Related: How Beyoncé's Lemonade became a pop culture phenomenon

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Bangladesh's pluralism is at risk if Sheikh Hasina does not stop extremists

26 April, 2016 - 15:52

Murders of gay activists and secularists highlight culture of impunity, with Hasina and Awami League accused of failing to act

The government of Sheikh Hasina Wazed is under growing pressure in Bangladesh to end an apparent culture of impunity after a series of brutal murders of secular writers, bloggers and liberal intellectuals by radical Isla mists.

A torrent of protest followed the latest killings, on Monday night, of Xulhaz Mannan, editor of the country’s only lesbian, gay, bisexual and transgender magazine (LGBT), and Mahbub Rabbi Tonoy, an actor and fellow gay rights activist. Critics have accused the Awami League government of failing to act effectively to stop the carnage.

Related: Editor of Bangladesh's first and only LGBT magazine killed

Related: 'I must survive to seek justice,' says widow of murdered Bangladesh blogger

Related: Bangladesh's PM rejects claims of repression: 'I do politics for the people'

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Mosque opposed by far-right political groups likely to be blocked

26 April, 2016 - 05:43

Saarban Islamic Trust partly blames Islamophobia after report recommending rejection on planning grounds

A proposal to build a mosque in a suburb 40km south-east of Melbourne’s CBD is likely to be rejected over concerns about the scale of the development and its impact on the environment.

A special meeting of the City of Casey council will be held on Tuesday night to discuss a council report that recommends councillors not approve the application from the Saarban Islamic Trust for a 470-person mosque on the vacant rural site in Narre Warren. The mosque has been the subject of vehement opposition from far-right political groups.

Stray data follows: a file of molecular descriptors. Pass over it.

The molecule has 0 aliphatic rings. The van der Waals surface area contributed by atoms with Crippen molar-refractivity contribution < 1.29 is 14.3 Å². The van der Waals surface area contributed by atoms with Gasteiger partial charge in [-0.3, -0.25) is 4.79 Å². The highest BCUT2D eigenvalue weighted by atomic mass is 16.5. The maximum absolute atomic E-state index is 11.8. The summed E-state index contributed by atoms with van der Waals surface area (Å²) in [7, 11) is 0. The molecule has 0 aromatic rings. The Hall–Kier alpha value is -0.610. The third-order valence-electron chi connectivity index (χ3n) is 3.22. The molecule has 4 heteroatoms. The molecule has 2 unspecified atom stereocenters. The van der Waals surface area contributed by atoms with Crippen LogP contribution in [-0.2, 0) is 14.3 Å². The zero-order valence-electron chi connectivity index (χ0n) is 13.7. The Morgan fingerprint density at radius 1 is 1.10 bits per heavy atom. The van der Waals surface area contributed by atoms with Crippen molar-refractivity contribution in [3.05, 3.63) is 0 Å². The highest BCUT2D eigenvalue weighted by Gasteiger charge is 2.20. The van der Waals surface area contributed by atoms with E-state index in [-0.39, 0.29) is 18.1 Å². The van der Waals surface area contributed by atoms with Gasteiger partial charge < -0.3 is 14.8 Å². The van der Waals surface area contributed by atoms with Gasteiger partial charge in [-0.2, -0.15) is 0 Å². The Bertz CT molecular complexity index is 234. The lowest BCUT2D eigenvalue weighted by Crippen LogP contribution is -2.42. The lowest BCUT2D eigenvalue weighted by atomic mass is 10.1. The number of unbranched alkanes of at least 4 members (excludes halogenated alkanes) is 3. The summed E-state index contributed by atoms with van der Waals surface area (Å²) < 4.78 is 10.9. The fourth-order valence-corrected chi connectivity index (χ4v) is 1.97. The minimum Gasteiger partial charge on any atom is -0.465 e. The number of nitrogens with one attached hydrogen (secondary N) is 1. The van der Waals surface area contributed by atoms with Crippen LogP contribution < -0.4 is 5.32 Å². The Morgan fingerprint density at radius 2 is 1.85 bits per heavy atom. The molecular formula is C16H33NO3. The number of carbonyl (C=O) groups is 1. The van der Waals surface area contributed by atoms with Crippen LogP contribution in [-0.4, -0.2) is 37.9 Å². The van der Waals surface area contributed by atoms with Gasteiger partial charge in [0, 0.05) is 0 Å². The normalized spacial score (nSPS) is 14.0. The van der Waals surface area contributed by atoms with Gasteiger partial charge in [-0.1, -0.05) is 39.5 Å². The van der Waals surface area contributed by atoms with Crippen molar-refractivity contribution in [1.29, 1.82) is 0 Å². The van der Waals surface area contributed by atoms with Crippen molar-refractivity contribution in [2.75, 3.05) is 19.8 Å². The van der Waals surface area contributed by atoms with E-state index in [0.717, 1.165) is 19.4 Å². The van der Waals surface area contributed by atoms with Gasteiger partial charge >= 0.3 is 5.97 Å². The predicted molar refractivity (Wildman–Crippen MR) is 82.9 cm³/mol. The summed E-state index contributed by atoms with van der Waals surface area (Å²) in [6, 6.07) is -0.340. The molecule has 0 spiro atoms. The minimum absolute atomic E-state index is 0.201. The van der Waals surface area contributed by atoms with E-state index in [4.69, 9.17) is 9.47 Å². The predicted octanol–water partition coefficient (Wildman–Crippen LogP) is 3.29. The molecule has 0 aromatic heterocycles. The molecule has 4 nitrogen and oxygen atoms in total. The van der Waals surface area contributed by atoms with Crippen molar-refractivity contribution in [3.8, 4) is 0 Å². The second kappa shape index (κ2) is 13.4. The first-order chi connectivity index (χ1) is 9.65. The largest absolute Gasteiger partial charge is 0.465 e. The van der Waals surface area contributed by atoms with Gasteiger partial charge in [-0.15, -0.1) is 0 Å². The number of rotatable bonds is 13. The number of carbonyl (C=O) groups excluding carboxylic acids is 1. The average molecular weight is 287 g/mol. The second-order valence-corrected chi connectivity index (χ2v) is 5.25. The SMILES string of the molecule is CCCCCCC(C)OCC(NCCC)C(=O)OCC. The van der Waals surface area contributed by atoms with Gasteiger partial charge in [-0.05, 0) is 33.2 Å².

Related: Battle over Bendigo: fear and bruised feelings in city that said yes to a mosque

Related: Gold Coast mosque: opponents celebrate after court rejects plan

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Sydney teenager charged with Anzac Day terrorism plot pleads not guilty

26 April, 2016 - 02:52

Police allege the 16-year-old boy, who was reportedly participating in a deradicalisation program, was trying to obtain a gun to use in an attack

A 16-year-old western Sydney boy has pleaded not guilty to trying to source a gun for use in an Anzac Day terrorist attack.

The Auburn teenager, who cannot be named, was arrested on Sunday afternoon after police reportedly intercepted encrypted messages they allege show the boy was trying to obtain a firearm.

Related: Malcolm Turnbull: multiculturalism and tolerance will combat terrorism

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The Muslim Council of Britain is failing Ahmadis like Asad Shah | Tahir Nasser

25 April, 2016 - 16:18

These are difficult times in the UK for Ahmadi Muslims as some seek to demonise us – and the MCB is an enabler

In 2013, I organised an event at University College London for the Ahmadiyya Muslim Student Association UK titled Innocence of Muhammad. The aim of the event was to portray the true and peaceful character of the prophet of Islam, in light of the wild and violent responses of some Muslims to the slanderous video, The Innocence of Muslims. Unfortunately, towards the end of the event, a prominent member of the university’s Islamic society entered and distributed leaflets calling for the social boycott and “capital punishment” of Ahmadi Muslims.

As an Ahmadi myself, I am sadly familiar with such harassment. This minority community of Islam faces persecution in countries like Pakistan and Indonesia, and we are often treated with open hostility by many orthodox Muslims in the UK. The reason can seem arcane to those not of the Muslim faith: Ahmadis, who believe in their founder Mirza Ghulam Ahmad as the expected Messiah and Mahdi of Islam, differ from the mainstream belief that prophethood ceased after Muhammad, as orthodox Muslims believe is laid out in the Qur’an.

It couldn’t be any clearer that Khatam-e-Nabuwwat is a hate organisation dedicated to the demonisation of Ahmadi Muslims

Related: Shunned for saying they're Muslims: life for Ahmadis after Asad Shah's murder